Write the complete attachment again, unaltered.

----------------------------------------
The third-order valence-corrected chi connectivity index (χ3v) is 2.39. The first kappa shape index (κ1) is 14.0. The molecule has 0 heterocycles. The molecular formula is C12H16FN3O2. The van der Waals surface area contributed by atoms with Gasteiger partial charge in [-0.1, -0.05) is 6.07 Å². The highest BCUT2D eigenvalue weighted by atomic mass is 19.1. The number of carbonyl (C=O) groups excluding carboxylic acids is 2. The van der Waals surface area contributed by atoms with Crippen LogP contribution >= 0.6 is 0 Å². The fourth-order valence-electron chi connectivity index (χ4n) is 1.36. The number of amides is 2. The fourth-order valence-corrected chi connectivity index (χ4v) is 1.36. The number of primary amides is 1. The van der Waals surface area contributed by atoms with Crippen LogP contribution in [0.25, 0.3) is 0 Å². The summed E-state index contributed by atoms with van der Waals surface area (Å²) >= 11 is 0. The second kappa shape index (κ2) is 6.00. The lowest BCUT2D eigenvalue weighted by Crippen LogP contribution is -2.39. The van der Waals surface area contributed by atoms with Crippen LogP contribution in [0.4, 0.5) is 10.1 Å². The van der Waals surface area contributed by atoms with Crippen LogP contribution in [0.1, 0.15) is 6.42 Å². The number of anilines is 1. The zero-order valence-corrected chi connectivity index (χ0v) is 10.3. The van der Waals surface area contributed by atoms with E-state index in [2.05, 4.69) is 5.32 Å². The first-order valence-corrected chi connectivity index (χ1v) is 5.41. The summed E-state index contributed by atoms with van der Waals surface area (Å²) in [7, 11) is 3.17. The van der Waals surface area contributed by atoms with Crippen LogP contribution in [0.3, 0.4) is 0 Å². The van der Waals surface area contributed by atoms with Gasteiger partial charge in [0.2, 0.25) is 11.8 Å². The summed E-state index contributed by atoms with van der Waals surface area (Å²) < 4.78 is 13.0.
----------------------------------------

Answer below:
The third-order valence-corrected chi connectivity index (χ3v) is 2.39. The first kappa shape index (κ1) is 14.0. The molecule has 0 heterocycles. The molecular formula is C12H16FN3O2. The van der Waals surface area contributed by atoms with Gasteiger partial charge in [-0.1, -0.05) is 6.07 Å². The highest BCUT2D eigenvalue weighted by atomic mass is 19.1. The number of carbonyl (C=O) groups excluding carboxylic acids is 2. The van der Waals surface area contributed by atoms with Crippen LogP contribution >= 0.6 is 0 Å². The fourth-order valence-electron chi connectivity index (χ4n) is 1.36. The number of amides is 2. The fourth-order valence-corrected chi connectivity index (χ4v) is 1.36. The number of primary amides is 1. The van der Waals surface area contributed by atoms with Crippen LogP contribution in [0.25, 0.3) is 0 Å². The summed E-state index contributed by atoms with van der Waals surface area (Å²) >= 11 is 0. The second kappa shape index (κ2) is 6.00. The lowest BCUT2D eigenvalue weighted by Crippen LogP contribution is -2.39. The van der Waals surface area contributed by atoms with Crippen LogP contribution in [0.4, 0.5) is 10.1 Å². The van der Waals surface area contributed by atoms with Crippen LogP contribution in [0.1, 0.15) is 6.42 Å². The number of anilines is 1. The zero-order valence-corrected chi connectivity index (χ0v) is 10.3. The van der Waals surface area contributed by atoms with E-state index in [2.05, 4.69) is 5.32 Å². The first-order valence-corrected chi connectivity index (χ1v) is 5.41. The summed E-state index contributed by atoms with van der Waals surface area (Å²) in [7, 11) is 3.17. The van der Waals surface area contributed by atoms with Crippen LogP contribution in [0.3, 0.4) is 0 Å². The van der Waals surface area contributed by atoms with Gasteiger partial charge in [0.2, 0.25) is 11.8 Å². The summed E-state index contributed by atoms with van der Waals surface area (Å²) < 4.78 is 13.0.